The dominance of China A-shares ETFs from BlackRock and CSOP is dampening Hong Kong-based managers’ willingness to develop products tracking A-shares, says E Fund’s executive director of operations Cory Chan
Hong Kong-listed exchange traded funds from BlackRock’s iShares and CSOP Asset Management tracking the FTSE A50 China Index are by far the most heavily traded of their kind in the city.
In the first six months of this year, turnover for the former was HK$119.5 billion ($19.3 billion) and for the latter HK$66.4 billion. The third-most traded ETF delivering A-share exposure is the Tracker Fund of Hong Kong with turnover of HK$53.3 billion, after which there is a drop-off to ChinaAMC’s CSI300 ETF, which had just HK$15 billion over the period.
By the end of 2010 there were 29 exchange-traded products with exposure to onshore China, and yet by the end of last year the figure had only advanced by four to 33, according to data from London-based research firm ETFGI.
Chan sees the dominance of the two leading China-focused ETFs in particular as counterproductive to product development and innovation.
“My observation is that product development of Hong Kong-listed A-shares ETFs has slowed down,” he tells AsianInvestor. “Since most investors seem only to be familiar with [the two products in Hong Kong tracking] the FTSE A50 index, it has become very difficult for other managers to counter this dominance and innovate in a cost-effective manner.”
E Fund has three ETFs tracking China stocks and bonds listed on Hong Kong’s Hang Seng Index: its CSI 100 A-share and CES China 120 products and a government bond index ETF.
It also acts as sub-manager for a Ucits ETF tracking the MSCI China A-share Index listed on the London Stock Exchange in partnership with London-based ETF Securities.
But Chan sees the lack of innovation from Chinese managers based in Hong Kong as a shame, arguing they enjoy an operational advantage in trading A-shares actively compared with global houses.
He points out that Hong Kong has the same trade date security settlement cycle as China, whereas managers in Europe must expect a longer execution process.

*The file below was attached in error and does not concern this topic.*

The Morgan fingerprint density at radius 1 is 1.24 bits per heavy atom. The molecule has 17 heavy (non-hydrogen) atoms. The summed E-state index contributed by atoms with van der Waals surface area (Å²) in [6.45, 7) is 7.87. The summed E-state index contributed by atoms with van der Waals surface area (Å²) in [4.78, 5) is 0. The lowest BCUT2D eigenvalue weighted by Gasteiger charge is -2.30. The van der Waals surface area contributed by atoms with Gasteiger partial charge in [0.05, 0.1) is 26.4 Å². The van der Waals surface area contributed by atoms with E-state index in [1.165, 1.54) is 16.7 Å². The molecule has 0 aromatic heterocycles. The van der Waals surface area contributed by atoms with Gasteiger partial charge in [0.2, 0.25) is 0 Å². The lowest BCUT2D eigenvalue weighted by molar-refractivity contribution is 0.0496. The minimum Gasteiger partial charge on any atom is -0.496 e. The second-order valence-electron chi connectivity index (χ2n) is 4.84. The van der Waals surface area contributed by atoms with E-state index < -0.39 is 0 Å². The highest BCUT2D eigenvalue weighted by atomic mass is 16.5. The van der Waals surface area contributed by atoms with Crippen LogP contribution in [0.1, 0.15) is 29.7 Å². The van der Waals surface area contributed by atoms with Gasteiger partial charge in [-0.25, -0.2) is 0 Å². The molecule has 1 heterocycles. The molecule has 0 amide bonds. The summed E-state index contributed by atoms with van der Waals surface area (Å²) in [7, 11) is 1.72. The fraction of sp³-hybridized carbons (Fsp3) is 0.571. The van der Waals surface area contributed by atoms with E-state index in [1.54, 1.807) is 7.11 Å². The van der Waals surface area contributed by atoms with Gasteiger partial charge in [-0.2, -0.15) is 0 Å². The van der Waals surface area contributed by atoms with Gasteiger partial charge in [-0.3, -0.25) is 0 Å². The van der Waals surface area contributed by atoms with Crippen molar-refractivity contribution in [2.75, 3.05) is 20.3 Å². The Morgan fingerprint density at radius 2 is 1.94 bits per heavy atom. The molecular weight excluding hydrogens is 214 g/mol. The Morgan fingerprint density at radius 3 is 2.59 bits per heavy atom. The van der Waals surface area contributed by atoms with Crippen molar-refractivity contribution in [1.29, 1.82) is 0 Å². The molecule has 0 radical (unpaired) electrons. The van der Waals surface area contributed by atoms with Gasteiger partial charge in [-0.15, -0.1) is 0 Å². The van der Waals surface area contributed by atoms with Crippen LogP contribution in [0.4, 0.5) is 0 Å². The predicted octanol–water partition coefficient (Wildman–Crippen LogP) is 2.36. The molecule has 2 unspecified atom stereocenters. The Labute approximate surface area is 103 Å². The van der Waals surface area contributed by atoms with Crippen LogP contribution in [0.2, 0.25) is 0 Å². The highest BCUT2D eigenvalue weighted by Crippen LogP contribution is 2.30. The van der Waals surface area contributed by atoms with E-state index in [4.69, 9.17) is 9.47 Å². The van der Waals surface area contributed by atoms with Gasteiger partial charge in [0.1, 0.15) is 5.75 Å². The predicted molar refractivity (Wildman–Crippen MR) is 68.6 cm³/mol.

“The RMB clearing and settlement efficiency that Hong Kong enjoys gives it a defined advantage in product development,” observes Chan, adding that global fund houses lack managers and analysts specialising in A-shares and Chinese bonds.
However, Seoul and Singapore also share the same time-zone, allowing for timely cross-border securities settlement.
As Beijing rolls out its renminbi-denominated qualified foreign institutional investor (RQFII) programme globally, questions have been raised about how asset managers in Hong Kong can protect their first-mover advantage.
“In terms of the efficient transfer of funds into China, I do not see any other markets, especially in Europe and the US, commanding an advantage over Hong Kong,” Chan argues. “The RQFII scheme requires pre-funding, therefore onshore domestic brokers will only execute trades when cash is available in the custodian bank.”
Chan believes the key to improving secondary market liquidity for onshore China-focused ETFs in Hong Kong and elsewhere lies with managers improving communication with market-makers to better explain the investment rationale for a particular ETF.
He adds that there is also a need for greater education, noting that China’s equity market is still erroneously viewed as a single share class, whether it is A-shares or H-shares.
Announced in December 2011, the RQFII scheme was piloted in Hong Kong, giving managers in the city access to China’s capital markets.
It has since been extended to Frankfurt, London, Paris, Seoul and Singapore, with $40.61 billion in total quota has been awarded to 84 financial institutions as of June, according to data released by China’s State Administration of Foreign Exchange.
Last October Beijing granted Rmb50 billion in RQFII quota to Singapore, and just this month Seoul was included in the programme with Rmb80 billion in quota.